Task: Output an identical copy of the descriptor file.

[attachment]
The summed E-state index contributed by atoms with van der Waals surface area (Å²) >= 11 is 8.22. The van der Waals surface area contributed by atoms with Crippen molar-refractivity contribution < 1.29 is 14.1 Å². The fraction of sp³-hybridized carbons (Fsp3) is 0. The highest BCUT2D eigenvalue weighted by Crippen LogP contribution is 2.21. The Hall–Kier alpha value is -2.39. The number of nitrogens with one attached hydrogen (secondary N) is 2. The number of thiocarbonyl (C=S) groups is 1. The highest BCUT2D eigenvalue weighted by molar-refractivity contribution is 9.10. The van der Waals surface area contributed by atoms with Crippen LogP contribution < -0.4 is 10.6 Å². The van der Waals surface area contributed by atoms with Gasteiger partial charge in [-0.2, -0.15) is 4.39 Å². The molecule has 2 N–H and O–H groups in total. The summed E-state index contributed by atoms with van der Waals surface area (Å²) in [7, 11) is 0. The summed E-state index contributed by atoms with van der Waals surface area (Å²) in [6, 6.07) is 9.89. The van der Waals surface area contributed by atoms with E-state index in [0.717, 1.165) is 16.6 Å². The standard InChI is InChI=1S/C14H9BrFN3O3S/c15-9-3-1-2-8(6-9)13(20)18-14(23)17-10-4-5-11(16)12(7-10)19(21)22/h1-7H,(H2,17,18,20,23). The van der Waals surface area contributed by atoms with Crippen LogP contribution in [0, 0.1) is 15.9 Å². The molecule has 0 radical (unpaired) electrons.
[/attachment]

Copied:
The summed E-state index contributed by atoms with van der Waals surface area (Å²) >= 11 is 8.22. The van der Waals surface area contributed by atoms with Crippen molar-refractivity contribution < 1.29 is 14.1 Å². The fraction of sp³-hybridized carbons (Fsp3) is 0. The highest BCUT2D eigenvalue weighted by Crippen LogP contribution is 2.21. The Hall–Kier alpha value is -2.39. The number of nitrogens with one attached hydrogen (secondary N) is 2. The number of thiocarbonyl (C=S) groups is 1. The highest BCUT2D eigenvalue weighted by molar-refractivity contribution is 9.10. The van der Waals surface area contributed by atoms with Crippen LogP contribution < -0.4 is 10.6 Å². The van der Waals surface area contributed by atoms with Gasteiger partial charge in [-0.2, -0.15) is 4.39 Å². The molecule has 2 N–H and O–H groups in total. The summed E-state index contributed by atoms with van der Waals surface area (Å²) in [7, 11) is 0. The summed E-state index contributed by atoms with van der Waals surface area (Å²) in [6, 6.07) is 9.89. The van der Waals surface area contributed by atoms with E-state index in [0.717, 1.165) is 16.6 Å². The standard InChI is InChI=1S/C14H9BrFN3O3S/c15-9-3-1-2-8(6-9)13(20)18-14(23)17-10-4-5-11(16)12(7-10)19(21)22/h1-7H,(H2,17,18,20,23). The van der Waals surface area contributed by atoms with Crippen LogP contribution in [0, 0.1) is 15.9 Å². The molecule has 0 radical (unpaired) electrons.